The WHO presented the Guide for Integration of Perinatal Mental Health in Maternal and Child Health Services to help maternal and child health (MCH) care providers, policy makers and other actors to offer adequate mental health services for women during the perinatal period.
“Everyone has the right to good mental health and appropriate treatment. All women should benefit from healthcare that is respectful and free from abuse,” says WHO.
The first part of the guide covers perinatal mental health. During pregnancy the risk of mental illness increases and out of every five women, one will experience a mental health issue during pregnancy. Anxiety and depression are the most common affections, occurring in about 15 percent of women during the pregnancy and the postnatal period. In Mexico, from the total of obstetric clinics that offer mental health services, only 37 percent have depression detection protocols and 40 percent have strategies to provide medical care to depression cases, as reported by INSP.
Poor mental health during pregnancy is linked to risks of obstetric complications and suicide. Lack of social support, unintended pregnancy, domestic violence, socioeconomic context, marital status and prenatal mental health risks are some of the most common factors associated with mental health problems during pregnancy. To diminish the impact of those risk factors, mental health care ought to be fortified through educational and labor opportunities and strong social support.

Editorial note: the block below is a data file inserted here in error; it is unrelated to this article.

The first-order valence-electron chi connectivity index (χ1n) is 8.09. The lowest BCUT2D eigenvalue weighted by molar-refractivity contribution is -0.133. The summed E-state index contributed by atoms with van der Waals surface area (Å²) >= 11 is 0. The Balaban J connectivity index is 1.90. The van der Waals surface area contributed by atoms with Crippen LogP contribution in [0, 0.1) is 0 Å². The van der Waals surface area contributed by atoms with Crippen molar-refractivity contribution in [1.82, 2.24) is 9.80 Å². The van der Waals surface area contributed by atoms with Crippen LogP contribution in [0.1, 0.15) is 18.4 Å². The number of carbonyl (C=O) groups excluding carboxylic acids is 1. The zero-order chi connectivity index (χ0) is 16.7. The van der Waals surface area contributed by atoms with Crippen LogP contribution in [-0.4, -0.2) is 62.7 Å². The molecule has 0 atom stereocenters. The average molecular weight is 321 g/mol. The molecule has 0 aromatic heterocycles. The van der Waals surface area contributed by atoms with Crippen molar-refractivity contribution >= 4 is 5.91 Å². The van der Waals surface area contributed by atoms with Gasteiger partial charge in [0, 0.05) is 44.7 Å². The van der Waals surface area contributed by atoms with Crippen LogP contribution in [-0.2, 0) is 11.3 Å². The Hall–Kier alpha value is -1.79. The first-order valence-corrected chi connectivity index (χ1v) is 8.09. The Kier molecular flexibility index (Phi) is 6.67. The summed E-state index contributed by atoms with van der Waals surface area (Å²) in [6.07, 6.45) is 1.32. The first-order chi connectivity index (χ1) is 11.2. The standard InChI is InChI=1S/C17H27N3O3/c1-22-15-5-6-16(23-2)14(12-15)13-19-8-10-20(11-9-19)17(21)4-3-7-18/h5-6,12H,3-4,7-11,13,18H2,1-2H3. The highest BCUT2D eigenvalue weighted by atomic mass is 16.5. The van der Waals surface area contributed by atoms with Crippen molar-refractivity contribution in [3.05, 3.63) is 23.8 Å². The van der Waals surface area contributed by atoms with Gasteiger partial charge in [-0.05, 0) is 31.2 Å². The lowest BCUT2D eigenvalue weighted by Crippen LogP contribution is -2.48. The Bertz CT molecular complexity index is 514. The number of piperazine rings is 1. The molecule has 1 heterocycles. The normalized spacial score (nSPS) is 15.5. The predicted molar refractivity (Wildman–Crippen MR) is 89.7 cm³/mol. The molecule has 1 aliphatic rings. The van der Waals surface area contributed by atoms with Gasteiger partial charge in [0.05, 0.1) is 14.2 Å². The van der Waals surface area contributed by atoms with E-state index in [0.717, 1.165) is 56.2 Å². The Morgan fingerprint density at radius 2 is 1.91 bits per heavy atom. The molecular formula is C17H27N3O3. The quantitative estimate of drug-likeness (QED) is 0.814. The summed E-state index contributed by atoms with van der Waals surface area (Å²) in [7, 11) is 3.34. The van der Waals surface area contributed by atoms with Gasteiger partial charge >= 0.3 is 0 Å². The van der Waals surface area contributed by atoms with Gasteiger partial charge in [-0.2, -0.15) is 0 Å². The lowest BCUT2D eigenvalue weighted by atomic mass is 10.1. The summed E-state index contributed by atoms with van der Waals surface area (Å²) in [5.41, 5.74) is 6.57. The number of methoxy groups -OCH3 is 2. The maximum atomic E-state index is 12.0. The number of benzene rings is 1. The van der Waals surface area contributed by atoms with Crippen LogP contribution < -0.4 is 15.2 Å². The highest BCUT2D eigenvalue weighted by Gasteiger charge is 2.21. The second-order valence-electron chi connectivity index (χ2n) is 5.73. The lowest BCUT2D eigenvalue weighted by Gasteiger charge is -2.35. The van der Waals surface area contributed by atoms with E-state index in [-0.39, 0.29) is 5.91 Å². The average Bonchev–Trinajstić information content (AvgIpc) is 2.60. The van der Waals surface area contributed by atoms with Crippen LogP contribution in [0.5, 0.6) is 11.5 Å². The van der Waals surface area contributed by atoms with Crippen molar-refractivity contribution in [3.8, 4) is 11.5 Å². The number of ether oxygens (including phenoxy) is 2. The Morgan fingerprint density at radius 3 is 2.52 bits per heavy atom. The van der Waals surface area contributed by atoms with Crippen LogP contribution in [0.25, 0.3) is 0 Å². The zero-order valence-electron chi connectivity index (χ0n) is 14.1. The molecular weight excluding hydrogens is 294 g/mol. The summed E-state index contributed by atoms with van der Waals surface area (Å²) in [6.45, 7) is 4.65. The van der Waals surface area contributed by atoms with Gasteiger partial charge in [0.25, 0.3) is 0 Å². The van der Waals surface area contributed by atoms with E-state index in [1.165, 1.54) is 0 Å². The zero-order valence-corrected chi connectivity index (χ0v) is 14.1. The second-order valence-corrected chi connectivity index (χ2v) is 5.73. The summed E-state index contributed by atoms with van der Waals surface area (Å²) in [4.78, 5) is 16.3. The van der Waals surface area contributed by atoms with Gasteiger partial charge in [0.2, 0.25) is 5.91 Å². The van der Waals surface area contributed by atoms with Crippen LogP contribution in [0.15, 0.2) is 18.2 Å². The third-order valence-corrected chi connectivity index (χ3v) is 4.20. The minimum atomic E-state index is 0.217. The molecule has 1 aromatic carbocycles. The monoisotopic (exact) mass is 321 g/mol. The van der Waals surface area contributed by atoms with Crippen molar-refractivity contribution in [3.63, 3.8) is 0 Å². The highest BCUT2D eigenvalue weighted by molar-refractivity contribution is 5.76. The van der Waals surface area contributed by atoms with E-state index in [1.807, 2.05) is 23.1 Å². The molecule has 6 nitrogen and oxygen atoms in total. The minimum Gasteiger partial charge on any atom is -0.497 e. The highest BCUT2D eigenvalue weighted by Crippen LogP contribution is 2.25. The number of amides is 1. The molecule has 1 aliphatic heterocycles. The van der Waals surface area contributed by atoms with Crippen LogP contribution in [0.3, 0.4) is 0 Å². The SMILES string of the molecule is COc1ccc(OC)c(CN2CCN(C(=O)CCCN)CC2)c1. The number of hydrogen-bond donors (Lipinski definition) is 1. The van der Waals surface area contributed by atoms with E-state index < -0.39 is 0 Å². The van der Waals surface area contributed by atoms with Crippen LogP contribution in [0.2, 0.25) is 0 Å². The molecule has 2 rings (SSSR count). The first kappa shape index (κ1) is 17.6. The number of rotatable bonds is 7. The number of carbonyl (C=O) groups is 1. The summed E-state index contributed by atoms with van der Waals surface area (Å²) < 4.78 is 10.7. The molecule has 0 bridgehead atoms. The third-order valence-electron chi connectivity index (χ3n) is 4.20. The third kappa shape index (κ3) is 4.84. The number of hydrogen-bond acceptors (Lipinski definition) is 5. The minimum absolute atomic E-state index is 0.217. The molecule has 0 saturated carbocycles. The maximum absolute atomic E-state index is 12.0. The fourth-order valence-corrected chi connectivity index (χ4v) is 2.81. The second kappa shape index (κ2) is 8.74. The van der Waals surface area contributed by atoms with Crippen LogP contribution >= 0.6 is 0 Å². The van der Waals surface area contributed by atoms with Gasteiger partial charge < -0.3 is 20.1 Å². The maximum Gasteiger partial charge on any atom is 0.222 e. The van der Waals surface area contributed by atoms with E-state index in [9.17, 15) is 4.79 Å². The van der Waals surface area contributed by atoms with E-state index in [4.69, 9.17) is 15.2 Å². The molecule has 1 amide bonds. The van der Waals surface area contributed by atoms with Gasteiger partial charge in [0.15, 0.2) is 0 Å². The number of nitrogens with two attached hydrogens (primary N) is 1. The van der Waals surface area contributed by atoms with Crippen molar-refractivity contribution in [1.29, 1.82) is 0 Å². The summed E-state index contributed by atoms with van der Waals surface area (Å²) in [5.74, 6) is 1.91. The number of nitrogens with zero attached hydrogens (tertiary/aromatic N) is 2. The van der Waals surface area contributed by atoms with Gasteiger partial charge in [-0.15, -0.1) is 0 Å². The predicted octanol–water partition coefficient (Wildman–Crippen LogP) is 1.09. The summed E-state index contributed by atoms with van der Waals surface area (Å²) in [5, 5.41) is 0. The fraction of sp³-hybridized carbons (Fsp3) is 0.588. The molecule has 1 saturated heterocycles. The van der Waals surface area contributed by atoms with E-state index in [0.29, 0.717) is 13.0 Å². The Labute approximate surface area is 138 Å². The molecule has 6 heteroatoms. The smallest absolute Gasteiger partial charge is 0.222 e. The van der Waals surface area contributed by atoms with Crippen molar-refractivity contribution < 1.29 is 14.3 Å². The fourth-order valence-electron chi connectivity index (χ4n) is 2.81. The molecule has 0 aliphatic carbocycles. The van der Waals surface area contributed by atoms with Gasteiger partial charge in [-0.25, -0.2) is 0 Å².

“Mental health is not merely the absence of mental health conditions but a state of wellness in which individuals can realize their potential, cope with everyday stress and contribute to their community,” states the guide.
For an effective provision of care, the WHO suggests a stepped-care approach. To achieve this, the WHO exhorts providers to generate supportive environments and to work on prevention of mental health risks. Moreover, the guide highlights the importance of offering treatment to those presenting mild symptoms of mental health conditions and referring those with moderate-to-severe symptoms to specialist care. Medication provided by specialists is also essential.
Additionally, the guide offers information about the integration of programs tailored to the specific needs of vulnerable groups. To ensure that the implemented practices are successful, the WHO also suggests ways to monitor and evaluate those programs, which has to be done as the plans are implemented.
“MCH services during the perinatal period represent a unique opportunity to support women in a respectful and stigma-free environment, leading to increased attendance and better engagement in care for women and their babies and to greater well-being and advancement of society,” says WHO.